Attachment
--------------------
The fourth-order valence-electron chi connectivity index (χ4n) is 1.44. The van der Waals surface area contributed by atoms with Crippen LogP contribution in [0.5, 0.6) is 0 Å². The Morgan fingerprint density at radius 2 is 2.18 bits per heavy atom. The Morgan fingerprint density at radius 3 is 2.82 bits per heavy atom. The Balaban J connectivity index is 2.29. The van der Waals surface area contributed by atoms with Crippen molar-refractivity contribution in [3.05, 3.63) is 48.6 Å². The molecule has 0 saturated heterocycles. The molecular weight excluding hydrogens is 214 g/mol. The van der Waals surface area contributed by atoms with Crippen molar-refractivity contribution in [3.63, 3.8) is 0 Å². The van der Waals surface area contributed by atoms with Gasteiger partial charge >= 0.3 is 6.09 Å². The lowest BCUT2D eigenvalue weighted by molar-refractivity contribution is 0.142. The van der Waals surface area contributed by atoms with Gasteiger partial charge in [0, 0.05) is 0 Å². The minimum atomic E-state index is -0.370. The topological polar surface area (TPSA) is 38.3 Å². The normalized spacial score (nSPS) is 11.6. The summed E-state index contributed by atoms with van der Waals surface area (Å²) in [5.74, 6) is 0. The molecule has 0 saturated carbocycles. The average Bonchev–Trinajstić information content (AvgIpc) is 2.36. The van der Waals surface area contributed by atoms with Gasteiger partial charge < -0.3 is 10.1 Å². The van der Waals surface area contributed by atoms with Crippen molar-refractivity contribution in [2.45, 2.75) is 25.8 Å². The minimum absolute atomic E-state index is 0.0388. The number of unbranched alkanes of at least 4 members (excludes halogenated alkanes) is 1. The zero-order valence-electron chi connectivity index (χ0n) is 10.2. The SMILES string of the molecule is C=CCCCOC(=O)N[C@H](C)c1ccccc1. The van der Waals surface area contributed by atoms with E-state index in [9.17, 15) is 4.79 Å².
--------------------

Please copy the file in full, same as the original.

The fourth-order valence-electron chi connectivity index (χ4n) is 1.44. The van der Waals surface area contributed by atoms with Crippen LogP contribution in [0.5, 0.6) is 0 Å². The Morgan fingerprint density at radius 2 is 2.18 bits per heavy atom. The Morgan fingerprint density at radius 3 is 2.82 bits per heavy atom. The Balaban J connectivity index is 2.29. The van der Waals surface area contributed by atoms with Crippen molar-refractivity contribution in [3.05, 3.63) is 48.6 Å². The molecule has 0 saturated heterocycles. The molecular weight excluding hydrogens is 214 g/mol. The van der Waals surface area contributed by atoms with Crippen molar-refractivity contribution in [3.63, 3.8) is 0 Å². The van der Waals surface area contributed by atoms with Gasteiger partial charge >= 0.3 is 6.09 Å². The lowest BCUT2D eigenvalue weighted by molar-refractivity contribution is 0.142. The van der Waals surface area contributed by atoms with Gasteiger partial charge in [0, 0.05) is 0 Å². The minimum atomic E-state index is -0.370. The topological polar surface area (TPSA) is 38.3 Å². The normalized spacial score (nSPS) is 11.6. The summed E-state index contributed by atoms with van der Waals surface area (Å²) in [5.74, 6) is 0. The molecule has 0 saturated carbocycles. The average Bonchev–Trinajstić information content (AvgIpc) is 2.36. The van der Waals surface area contributed by atoms with Gasteiger partial charge < -0.3 is 10.1 Å². The van der Waals surface area contributed by atoms with Crippen molar-refractivity contribution in [2.45, 2.75) is 25.8 Å². The minimum absolute atomic E-state index is 0.0388. The number of unbranched alkanes of at least 4 members (excludes halogenated alkanes) is 1. The zero-order valence-electron chi connectivity index (χ0n) is 10.2. The SMILES string of the molecule is C=CCCCOC(=O)N[C@H](C)c1ccccc1. The van der Waals surface area contributed by atoms with E-state index in [9.17, 15) is 4.79 Å².